Repairing a NAD 2200 Poweramp. Advised needed.

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I have a NAD 2200 power amp (2-channel, 150w each) which I've had since the 80's. It's served me very well up until just recently when the left hand channel blown.

After closer inspection I found a few burnt resistors and ceramic capacitors. Since this is a pretty old amp its no surprise as it seems alot of the resistors are starting to corrode.

I pulled out the left channel board so I could replace the burnt out components. I also want to replace all the mosfet transistors while I'm at it aswell, even though they have no sign of physical damage, I just want to be on the safe side.

The main mosfets are Toshiba 2SA1302 and 2SC3281. After doing some research, they haven't made these since 2000. People around here have mentioned the 2SC5200 and 2SA1943 are replacement models for the older ones.

I looked at the datasheets and and all the properties seem all the same. Although a couple value variations have got me a little worried.

For example:
Older 2SC3281 datasheet has "Collector-base and Emitter Voltage = 200V"
Newer 2SC5200 datasheet has "Collector-base and Emitter Voltage = 230V"

Older 2SC3281 datasheet has "Collector Output Capacitance = TYP. 270pF"
Newer 2SC5200 datasheet has "Collector Output Capacitance = TYP. 200pF"

My main concern is, can I replace the old 2SA1302/2SC3281 with the newer 2SC5200/2SA1943 directly? Will this effect anything because the values mentioned above are slightly different?

Here is a photo I took earlier. I'm also a little unsure about the "S6K20 Diode Rectifier" (labeled in red). Are these just generic and can use any brand I can find?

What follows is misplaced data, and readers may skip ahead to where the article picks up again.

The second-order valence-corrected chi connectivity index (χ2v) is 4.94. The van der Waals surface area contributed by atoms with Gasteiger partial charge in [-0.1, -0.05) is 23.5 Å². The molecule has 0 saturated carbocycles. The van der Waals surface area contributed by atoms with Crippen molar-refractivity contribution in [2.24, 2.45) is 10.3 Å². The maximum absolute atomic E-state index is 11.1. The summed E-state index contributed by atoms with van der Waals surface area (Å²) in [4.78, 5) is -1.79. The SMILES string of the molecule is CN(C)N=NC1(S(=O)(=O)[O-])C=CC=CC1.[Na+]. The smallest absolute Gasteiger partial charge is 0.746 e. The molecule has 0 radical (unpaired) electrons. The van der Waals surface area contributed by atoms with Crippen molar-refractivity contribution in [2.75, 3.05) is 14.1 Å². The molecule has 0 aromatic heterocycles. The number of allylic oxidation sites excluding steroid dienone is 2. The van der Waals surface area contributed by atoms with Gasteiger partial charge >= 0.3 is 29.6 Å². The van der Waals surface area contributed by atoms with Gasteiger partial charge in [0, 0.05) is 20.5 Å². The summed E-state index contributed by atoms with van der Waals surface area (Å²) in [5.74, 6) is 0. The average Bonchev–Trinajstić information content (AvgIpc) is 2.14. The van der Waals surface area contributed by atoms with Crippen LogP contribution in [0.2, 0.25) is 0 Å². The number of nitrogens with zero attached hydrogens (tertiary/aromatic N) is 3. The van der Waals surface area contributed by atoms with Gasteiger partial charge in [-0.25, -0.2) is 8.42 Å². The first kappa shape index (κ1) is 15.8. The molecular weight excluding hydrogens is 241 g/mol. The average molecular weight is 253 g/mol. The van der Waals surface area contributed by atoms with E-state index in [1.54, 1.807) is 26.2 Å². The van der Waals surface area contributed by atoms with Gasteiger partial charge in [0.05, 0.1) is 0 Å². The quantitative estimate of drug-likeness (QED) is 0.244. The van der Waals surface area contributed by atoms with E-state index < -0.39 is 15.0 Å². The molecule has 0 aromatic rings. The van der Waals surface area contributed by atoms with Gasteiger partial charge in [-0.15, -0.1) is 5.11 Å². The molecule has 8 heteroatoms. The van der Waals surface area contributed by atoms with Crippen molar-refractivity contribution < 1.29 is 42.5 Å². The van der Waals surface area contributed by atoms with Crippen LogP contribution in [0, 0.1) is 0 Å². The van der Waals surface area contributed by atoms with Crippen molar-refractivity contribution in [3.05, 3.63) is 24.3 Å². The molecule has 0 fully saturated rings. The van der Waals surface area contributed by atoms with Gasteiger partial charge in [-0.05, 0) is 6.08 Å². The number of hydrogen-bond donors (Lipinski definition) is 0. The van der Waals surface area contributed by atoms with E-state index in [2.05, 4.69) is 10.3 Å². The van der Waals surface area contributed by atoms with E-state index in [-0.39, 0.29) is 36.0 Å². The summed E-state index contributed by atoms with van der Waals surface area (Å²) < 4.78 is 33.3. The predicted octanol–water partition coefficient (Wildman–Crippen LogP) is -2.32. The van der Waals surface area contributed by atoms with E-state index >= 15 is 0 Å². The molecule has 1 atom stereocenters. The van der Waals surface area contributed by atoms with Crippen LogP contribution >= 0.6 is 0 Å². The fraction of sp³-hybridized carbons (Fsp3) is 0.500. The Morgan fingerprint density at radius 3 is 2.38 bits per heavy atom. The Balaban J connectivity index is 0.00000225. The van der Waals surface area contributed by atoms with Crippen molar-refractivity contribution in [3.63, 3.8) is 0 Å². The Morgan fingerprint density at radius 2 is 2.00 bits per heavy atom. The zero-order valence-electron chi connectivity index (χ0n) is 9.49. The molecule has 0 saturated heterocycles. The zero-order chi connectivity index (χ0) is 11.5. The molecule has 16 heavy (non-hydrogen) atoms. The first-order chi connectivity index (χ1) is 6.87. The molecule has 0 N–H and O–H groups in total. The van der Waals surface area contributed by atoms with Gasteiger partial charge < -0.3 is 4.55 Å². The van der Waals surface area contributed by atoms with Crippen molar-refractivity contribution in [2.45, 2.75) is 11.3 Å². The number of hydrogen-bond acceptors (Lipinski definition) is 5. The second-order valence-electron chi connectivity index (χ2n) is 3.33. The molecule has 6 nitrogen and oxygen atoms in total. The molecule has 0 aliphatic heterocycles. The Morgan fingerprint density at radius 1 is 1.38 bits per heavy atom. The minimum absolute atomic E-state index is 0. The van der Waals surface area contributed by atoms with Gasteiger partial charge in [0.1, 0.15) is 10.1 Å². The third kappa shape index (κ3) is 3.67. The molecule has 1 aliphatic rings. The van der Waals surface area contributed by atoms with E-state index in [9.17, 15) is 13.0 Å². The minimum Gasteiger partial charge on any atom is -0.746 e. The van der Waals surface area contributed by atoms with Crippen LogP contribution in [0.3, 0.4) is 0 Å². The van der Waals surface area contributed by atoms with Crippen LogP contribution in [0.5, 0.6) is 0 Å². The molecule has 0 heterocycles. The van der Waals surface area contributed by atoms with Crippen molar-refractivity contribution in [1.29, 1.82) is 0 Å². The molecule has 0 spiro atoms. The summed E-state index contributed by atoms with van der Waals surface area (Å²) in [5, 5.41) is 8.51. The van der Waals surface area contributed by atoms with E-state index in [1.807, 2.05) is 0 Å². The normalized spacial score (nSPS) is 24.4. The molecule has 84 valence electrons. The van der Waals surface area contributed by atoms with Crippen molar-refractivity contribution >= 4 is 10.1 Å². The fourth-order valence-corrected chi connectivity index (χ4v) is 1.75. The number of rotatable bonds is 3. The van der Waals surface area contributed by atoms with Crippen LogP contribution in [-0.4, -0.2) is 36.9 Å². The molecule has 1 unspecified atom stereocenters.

Sorry for all the newbie questions. I'm cluey with electronics and have lots of experience with soldering, but this is the first time I've tackled trying to fix an amp.
First, there are no MOSFETs in there. All bipolar transistors. Second, replacing transistors involves more than voltage rating; you have to consider speed too.

The diodes, well they are used as temperature compensation for idling current, and while most diodes will work, you will need to see how stable the idling current is once it's working. Some of those diodes are multiples, several in series, so you need to have the right number or it won't compensate. Check the specifications. I have replaced those with generic types successfully but they have to be on the heat sink.

You should test all transistors on the board for shorts and opens. One bad part and you will have disaster when you apply power. Further, use a variable autotransformer to bring up the power gradually as you monitor the current drawn. It's too easy to blow a bunch of new parts.
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